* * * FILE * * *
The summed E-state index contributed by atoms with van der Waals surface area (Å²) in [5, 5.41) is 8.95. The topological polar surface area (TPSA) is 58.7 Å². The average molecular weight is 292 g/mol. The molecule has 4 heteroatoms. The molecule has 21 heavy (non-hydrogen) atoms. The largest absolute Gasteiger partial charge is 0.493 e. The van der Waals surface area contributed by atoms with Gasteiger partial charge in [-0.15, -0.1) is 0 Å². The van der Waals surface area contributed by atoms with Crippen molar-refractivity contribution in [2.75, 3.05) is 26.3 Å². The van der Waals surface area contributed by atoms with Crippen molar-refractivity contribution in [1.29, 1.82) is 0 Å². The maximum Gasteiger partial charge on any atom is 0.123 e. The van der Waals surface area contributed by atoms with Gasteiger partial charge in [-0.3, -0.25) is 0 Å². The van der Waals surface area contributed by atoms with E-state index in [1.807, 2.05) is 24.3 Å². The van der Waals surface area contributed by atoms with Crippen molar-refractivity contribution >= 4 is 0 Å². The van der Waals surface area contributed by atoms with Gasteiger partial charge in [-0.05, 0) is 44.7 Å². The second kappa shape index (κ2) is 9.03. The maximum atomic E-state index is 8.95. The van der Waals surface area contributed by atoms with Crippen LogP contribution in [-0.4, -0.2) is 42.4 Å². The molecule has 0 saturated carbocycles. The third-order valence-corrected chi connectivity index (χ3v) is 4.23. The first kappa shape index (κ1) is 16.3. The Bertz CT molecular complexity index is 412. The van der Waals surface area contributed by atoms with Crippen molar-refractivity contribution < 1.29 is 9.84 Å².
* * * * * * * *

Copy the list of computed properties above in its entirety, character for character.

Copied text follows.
The summed E-state index contributed by atoms with van der Waals surface area (Å²) in [5, 5.41) is 8.95. The topological polar surface area (TPSA) is 58.7 Å². The average molecular weight is 292 g/mol. The molecule has 4 heteroatoms. The molecule has 21 heavy (non-hydrogen) atoms. The largest absolute Gasteiger partial charge is 0.493 e. The van der Waals surface area contributed by atoms with Gasteiger partial charge in [-0.15, -0.1) is 0 Å². The van der Waals surface area contributed by atoms with Crippen molar-refractivity contribution in [2.75, 3.05) is 26.3 Å². The van der Waals surface area contributed by atoms with Crippen molar-refractivity contribution in [1.29, 1.82) is 0 Å². The maximum Gasteiger partial charge on any atom is 0.123 e. The van der Waals surface area contributed by atoms with Gasteiger partial charge in [-0.3, -0.25) is 0 Å². The van der Waals surface area contributed by atoms with E-state index in [1.807, 2.05) is 24.3 Å². The van der Waals surface area contributed by atoms with Crippen molar-refractivity contribution >= 4 is 0 Å². The van der Waals surface area contributed by atoms with Gasteiger partial charge in [-0.05, 0) is 44.7 Å². The second kappa shape index (κ2) is 9.03. The maximum atomic E-state index is 8.95. The van der Waals surface area contributed by atoms with Crippen LogP contribution in [-0.4, -0.2) is 42.4 Å². The molecule has 0 saturated carbocycles. The third-order valence-corrected chi connectivity index (χ3v) is 4.23. The first kappa shape index (κ1) is 16.3. The Bertz CT molecular complexity index is 412. The van der Waals surface area contributed by atoms with Crippen molar-refractivity contribution < 1.29 is 9.84 Å².